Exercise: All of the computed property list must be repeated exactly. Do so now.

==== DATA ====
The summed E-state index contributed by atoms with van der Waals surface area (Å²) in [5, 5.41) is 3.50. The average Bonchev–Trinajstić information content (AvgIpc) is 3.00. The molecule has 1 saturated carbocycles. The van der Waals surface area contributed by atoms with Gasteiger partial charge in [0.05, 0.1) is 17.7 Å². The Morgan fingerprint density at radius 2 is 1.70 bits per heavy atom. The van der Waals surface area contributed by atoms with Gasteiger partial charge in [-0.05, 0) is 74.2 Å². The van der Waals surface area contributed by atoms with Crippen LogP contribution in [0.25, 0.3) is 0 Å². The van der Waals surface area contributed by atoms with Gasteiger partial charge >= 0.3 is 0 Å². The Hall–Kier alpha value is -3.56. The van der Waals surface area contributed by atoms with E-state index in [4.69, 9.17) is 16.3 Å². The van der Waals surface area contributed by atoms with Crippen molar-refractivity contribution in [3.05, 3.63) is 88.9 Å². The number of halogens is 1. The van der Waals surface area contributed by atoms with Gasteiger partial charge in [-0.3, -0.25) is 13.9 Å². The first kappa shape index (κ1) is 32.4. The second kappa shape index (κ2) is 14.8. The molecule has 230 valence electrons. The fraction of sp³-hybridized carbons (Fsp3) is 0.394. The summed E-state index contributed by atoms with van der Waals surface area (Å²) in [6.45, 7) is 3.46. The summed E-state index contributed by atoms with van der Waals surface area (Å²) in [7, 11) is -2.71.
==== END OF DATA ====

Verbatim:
The summed E-state index contributed by atoms with van der Waals surface area (Å²) in [5, 5.41) is 3.50. The average Bonchev–Trinajstić information content (AvgIpc) is 3.00. The molecule has 1 saturated carbocycles. The van der Waals surface area contributed by atoms with Gasteiger partial charge in [0.05, 0.1) is 17.7 Å². The Morgan fingerprint density at radius 2 is 1.70 bits per heavy atom. The van der Waals surface area contributed by atoms with Gasteiger partial charge in [-0.05, 0) is 74.2 Å². The van der Waals surface area contributed by atoms with Crippen LogP contribution in [0.25, 0.3) is 0 Å². The van der Waals surface area contributed by atoms with Gasteiger partial charge >= 0.3 is 0 Å². The Hall–Kier alpha value is -3.56. The van der Waals surface area contributed by atoms with E-state index in [4.69, 9.17) is 16.3 Å². The van der Waals surface area contributed by atoms with Crippen molar-refractivity contribution in [3.05, 3.63) is 88.9 Å². The number of halogens is 1. The van der Waals surface area contributed by atoms with Gasteiger partial charge in [-0.3, -0.25) is 13.9 Å². The first kappa shape index (κ1) is 32.4. The second kappa shape index (κ2) is 14.8. The molecule has 230 valence electrons. The fraction of sp³-hybridized carbons (Fsp3) is 0.394. The summed E-state index contributed by atoms with van der Waals surface area (Å²) in [6.45, 7) is 3.46. The summed E-state index contributed by atoms with van der Waals surface area (Å²) in [7, 11) is -2.71.